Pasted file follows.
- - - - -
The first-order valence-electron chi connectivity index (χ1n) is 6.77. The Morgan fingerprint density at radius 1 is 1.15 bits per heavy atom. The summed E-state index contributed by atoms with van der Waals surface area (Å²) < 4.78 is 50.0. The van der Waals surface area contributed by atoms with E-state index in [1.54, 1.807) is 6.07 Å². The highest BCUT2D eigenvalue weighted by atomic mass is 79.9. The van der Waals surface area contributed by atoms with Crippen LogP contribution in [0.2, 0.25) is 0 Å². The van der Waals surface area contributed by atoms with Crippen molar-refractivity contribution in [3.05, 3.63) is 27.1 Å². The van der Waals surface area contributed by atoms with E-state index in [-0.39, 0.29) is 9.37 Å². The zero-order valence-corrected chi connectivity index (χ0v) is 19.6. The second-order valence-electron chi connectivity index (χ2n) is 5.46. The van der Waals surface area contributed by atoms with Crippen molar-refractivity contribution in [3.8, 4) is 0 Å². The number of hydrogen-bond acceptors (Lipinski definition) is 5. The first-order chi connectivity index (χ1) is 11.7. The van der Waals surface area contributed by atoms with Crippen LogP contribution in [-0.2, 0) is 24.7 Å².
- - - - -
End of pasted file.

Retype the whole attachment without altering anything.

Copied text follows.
The first-order valence-electron chi connectivity index (χ1n) is 6.77. The Morgan fingerprint density at radius 1 is 1.15 bits per heavy atom. The summed E-state index contributed by atoms with van der Waals surface area (Å²) < 4.78 is 50.0. The van der Waals surface area contributed by atoms with E-state index in [1.54, 1.807) is 6.07 Å². The highest BCUT2D eigenvalue weighted by atomic mass is 79.9. The van der Waals surface area contributed by atoms with Crippen LogP contribution in [0.2, 0.25) is 0 Å². The van der Waals surface area contributed by atoms with Crippen molar-refractivity contribution in [3.05, 3.63) is 27.1 Å². The van der Waals surface area contributed by atoms with E-state index in [-0.39, 0.29) is 9.37 Å². The zero-order valence-corrected chi connectivity index (χ0v) is 19.6. The second-order valence-electron chi connectivity index (χ2n) is 5.46. The van der Waals surface area contributed by atoms with Crippen molar-refractivity contribution in [3.8, 4) is 0 Å². The number of hydrogen-bond acceptors (Lipinski definition) is 5. The first-order chi connectivity index (χ1) is 11.7. The van der Waals surface area contributed by atoms with Crippen LogP contribution in [-0.2, 0) is 24.7 Å².